Global Warming’s Terrifying New Math

Bill Mckibben has just written a must read article in Rolling stone, ignore the initial error which I also made here on P3, and go read it now.

Here are a few highlights:

We have five times as much oil and coal and gas on the books as climate scientists think is safe to burn. We’d have to keep 80 percent of those reserves locked away underground to avoid that fate. Before we knew those numbers, our fate had been likely. Now, barring some massive intervention, it seems certain.

Yes, this coal and gas and oil is still technically in the soil. But it’s already economically aboveground – it’s figured into share prices, companies are borrowing money against it, nations are basing their budgets on the presumed returns from their patrimony. It explains why the big fossil-fuel companies have fought so hard to prevent the regulation of carbon dioxide – those reserves are their primary asset, the holding that gives their companies their value. It’s why they’ve worked so hard these past years to figure out how to unlock the oil in Canada’s tar sands, or how to drill miles beneath the sea, or how to frack the Appalachians.

If you told Exxon or Lukoil that, in order to avoid wrecking the climate, they couldn’t pump out their reserves, the value of their companies would plummet. John Fullerton, a former managing director at JP Morgan who now runs the Capital Institute, calculates that at today’s market value, those 2,795 gigatons of carbon emissions are worth about $27 trillion. Which is to say, if you paid attention to the scientists and kept 80 percent of it underground, you’d be writing off $20 trillion in assets. The numbers aren’t exact, of course, but that carbon bubble makes the housing bubble look small by comparison. It won’t necessarily burst – we might well burn all that carbon, in which case investors will do fine. But if we do, the planet will crater.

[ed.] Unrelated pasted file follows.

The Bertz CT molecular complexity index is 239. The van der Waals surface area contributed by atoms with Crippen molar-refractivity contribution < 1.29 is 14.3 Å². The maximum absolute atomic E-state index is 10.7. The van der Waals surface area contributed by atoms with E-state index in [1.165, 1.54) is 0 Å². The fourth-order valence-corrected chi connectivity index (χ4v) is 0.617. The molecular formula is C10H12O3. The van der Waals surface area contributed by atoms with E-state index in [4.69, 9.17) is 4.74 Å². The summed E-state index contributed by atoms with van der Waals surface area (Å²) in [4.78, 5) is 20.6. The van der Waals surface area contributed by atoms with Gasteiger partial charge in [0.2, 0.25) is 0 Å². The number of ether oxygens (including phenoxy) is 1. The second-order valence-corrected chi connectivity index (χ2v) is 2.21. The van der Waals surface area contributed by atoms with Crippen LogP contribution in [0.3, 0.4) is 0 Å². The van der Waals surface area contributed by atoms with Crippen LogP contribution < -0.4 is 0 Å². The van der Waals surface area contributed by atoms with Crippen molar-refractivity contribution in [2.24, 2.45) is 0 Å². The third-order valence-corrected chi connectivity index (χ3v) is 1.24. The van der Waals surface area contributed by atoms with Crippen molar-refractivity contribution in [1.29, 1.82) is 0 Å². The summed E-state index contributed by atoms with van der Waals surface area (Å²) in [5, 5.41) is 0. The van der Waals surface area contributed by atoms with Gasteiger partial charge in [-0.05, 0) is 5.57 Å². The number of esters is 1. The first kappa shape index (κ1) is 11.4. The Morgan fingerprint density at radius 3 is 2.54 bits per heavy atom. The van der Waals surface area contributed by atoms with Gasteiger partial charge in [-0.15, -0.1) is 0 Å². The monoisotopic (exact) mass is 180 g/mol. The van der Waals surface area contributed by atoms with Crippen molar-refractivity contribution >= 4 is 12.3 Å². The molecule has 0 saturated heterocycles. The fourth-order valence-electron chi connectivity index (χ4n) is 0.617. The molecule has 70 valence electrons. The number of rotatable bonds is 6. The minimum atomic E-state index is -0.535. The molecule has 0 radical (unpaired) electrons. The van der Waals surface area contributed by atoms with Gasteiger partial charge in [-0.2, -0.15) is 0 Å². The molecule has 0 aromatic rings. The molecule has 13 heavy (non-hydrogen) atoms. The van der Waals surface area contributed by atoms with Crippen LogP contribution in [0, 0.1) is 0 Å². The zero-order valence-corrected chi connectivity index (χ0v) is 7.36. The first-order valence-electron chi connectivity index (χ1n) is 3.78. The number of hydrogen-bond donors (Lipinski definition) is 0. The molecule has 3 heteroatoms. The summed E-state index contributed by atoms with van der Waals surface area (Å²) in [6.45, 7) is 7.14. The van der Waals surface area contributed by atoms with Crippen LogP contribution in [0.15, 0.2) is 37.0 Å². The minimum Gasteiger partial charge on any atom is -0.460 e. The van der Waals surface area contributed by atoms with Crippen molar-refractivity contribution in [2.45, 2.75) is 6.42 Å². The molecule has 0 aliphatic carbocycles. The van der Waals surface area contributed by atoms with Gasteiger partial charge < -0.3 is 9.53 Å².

What wont work:

This record of failure means we know a lot about what strategies don’t work. Green groups, for instance, have spent a lot of time trying to change individual lifestyles: the iconic twisty light bulb has been installed by the millions, but so have a new generation of energy-sucking flatscreen TVs. Most of us are fundamentally ambivalent about going green: We like cheap flights to warm places, and we’re certainly not going to give them up if everyone else is still taking them. Since all of us are in some way the beneficiaries of cheap fossil fuel, tackling climate change has been like trying to build a movement against yourself

And what might:

If you put a price on carbon, through a direct tax or other methods, it would enlist markets in the fight against global warming. Once Exxon has to pay for the damage its carbon is doing to the atmosphere, the price of its products would rise. Consumers would get a strong signal to use less fossil fuel – every time they stopped at the pump, they’d be reminded that you don’t need a semimilitary vehicle to go to the grocery store. The economic playing field would now be a level one for nonpolluting energy sources. And you could do it all without bankrupting citizens – a so-called “fee-and-dividend” scheme would put a hefty tax on coal and gas and oil, then simply divide up the proceeds, sending everyone in the country a check each month for their share of the added costs of carbon. By switching to cleaner energy sources, most people would actually come out ahead.

But even this will be an uphill battle.